|Secondary shorebased occupation|
|Associated with ship(s)|
|Is apprentice of|
|Was apprentice of|
|Has opening text||Henry Crispe|
|Has signoff text||Henry Crispe|
|Signoff image||(Invalid transcription image)|
|Language skills||English language|
|Res parish||Saint Antholin Budge Row|
|Probate date||May 30, 1654|
|First deposition age||45|
|Act book start page(s)|
|Personal answer start page(s)|
|Allegation start page(s)|
|Deposition start page(s)||HCA 13/68 f.114v Annotate|
|Chancery start page(s)|
|Letter start page(s)|
|Miscellaneous start page(s)|
|Act book date(s)|
|Personal answer date(s)|
|Deposition date(s)||Oct 10 1653|
|How complete is this biography?|
|Has infobox completed||Yes|
|Has synthesis completed||No|
|Has HCA evidence completed||No|
|Has source comment completed||No|
|Type of ship||N/A|
|Silver Ship litigation in 1650s|
|Role in Silver Ship litigation||None|
Henry Crispe (b. ca. 1608; d. ca.1654). Merchant.
Dealing in cloth and other commodities, which he imported into and exported from Hamburg for twenty years. Given his involvement in cloth, and past long residence in Hamburg, it is possible that Henry Crispe was a member of the Company of the Merchant Adventurers of London, which had a staple in Hamburg.
Resident in 1653 in the parish of Saint Antholin Budge Row, London. He had been resident in Hamburg as recently as 1649, and possibly up to the start of war with the Dutch in late 1652.
Basil Duke Henning (1983) state that Henry Crispe was married to Elizabeth Biddulph, daughter of Anthony Biddulph (b.?; d. ca. 1651), a London haberdasher.
Henry Crispe's first son was the eponymous Henry Crispe (b. ca. 1650, Hamburg; d. 1700), of Aldermanbury, London. The son was educated as a lawyer and became common serjeant iin 1678. He was elected to parliament in 1685.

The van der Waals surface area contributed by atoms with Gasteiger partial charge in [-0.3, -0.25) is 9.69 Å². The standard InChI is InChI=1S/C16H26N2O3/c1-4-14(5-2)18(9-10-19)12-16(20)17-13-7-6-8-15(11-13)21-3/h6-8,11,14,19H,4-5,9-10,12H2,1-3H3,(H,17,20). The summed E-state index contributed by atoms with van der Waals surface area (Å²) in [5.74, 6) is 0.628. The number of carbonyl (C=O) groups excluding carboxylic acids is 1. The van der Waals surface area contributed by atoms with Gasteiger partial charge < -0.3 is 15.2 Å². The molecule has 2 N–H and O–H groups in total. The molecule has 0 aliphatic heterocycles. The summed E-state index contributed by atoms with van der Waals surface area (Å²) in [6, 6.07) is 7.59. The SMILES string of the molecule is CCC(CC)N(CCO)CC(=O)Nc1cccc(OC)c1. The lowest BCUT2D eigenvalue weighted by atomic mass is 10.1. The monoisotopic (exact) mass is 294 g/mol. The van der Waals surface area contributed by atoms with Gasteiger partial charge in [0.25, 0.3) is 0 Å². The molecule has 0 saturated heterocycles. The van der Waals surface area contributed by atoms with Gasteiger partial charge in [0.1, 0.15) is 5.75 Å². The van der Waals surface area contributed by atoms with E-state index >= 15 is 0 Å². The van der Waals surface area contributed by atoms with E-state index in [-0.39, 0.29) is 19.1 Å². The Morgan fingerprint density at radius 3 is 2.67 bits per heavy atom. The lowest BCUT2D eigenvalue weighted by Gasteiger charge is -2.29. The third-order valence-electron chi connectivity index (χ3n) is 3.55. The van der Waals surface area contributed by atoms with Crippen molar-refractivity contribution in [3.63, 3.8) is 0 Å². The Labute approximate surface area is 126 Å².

The will of Henry Crispe, haberdasher, of London, was proved on May 30th 1654.
Evidence from High Court of Admiralty
Forty-five year old Henry Crispe deposed on October 10th 1653 in the High Court of Admiralty. He was examined in the cause of "The keepers of the Liberty of England by authority of Parliament against a shipp named the Jonas (whereof Hanse Hogkins was master) and her tackle apparrell and furniture and the goods wares and merchandizes aboard the same seized as belonging to the ffrench King or States of the United Provinces by certayne shipps in the imediate service of the Commonwealth".
Henry Crispe's deposition followed that of John Glover, a London merchant, who had particular expertise in the export of spices from Holland to England".
Henry Crispe contrasted the behaviour of Amsterdam and Hamburg merchants. He stated that it was usual for "marchants of Amsterdam and other ports in the jurisdiction of the States of the United Provinces to send such quantities as is arlate and greater of pepper into ffrance Spaine and the Streights". But, in contrast, "the marchants of Hamburgh doe not usually send any great quantities of pepper to any of the aforementioned places".
Henry Crispe's knowledge was based on twenty years trading from Hamburg and thereabouts "in cloath and divers other sorts of commodities there most vendible and the like for the parts of Holland before the present troubles in such commodities as were there most advantagious". He suggested that Hamburg merchants tended to transport pepper and spices from Hamburg into the upper parts of Germany, Bohemia, Hungary and some parts of Poland, where better prices could be achieved than at Hamburg.
Comment on sources
1649SP 82/7/f131 Henry Crispe to Walter Frost, Secretary to Council of State 1649 Aug 3
- SP 82/7/f131 Henry Crispe to Walter Frost, Secretary to Council of State 1649 Aug 3
- Basil Duke Henning, The House of Commons, 1660-1690, vol. 1 (London, 1983), p.170, accessed 17/01/2018; PROB 11/218/608 Will of Anthony Biddulphe or Biddulph, Haberdasher of City of London 28 October 1651
- PROB 11/240/613 Will of Henry Crispe, Haberdasher of London 30 May 1654
- HCA 13/68 f.114v
- HCA 13/68 f.114r
- HCA 13/68 f.114r
- HCA 13/68 f.115r
- HCA 13/68 f.115r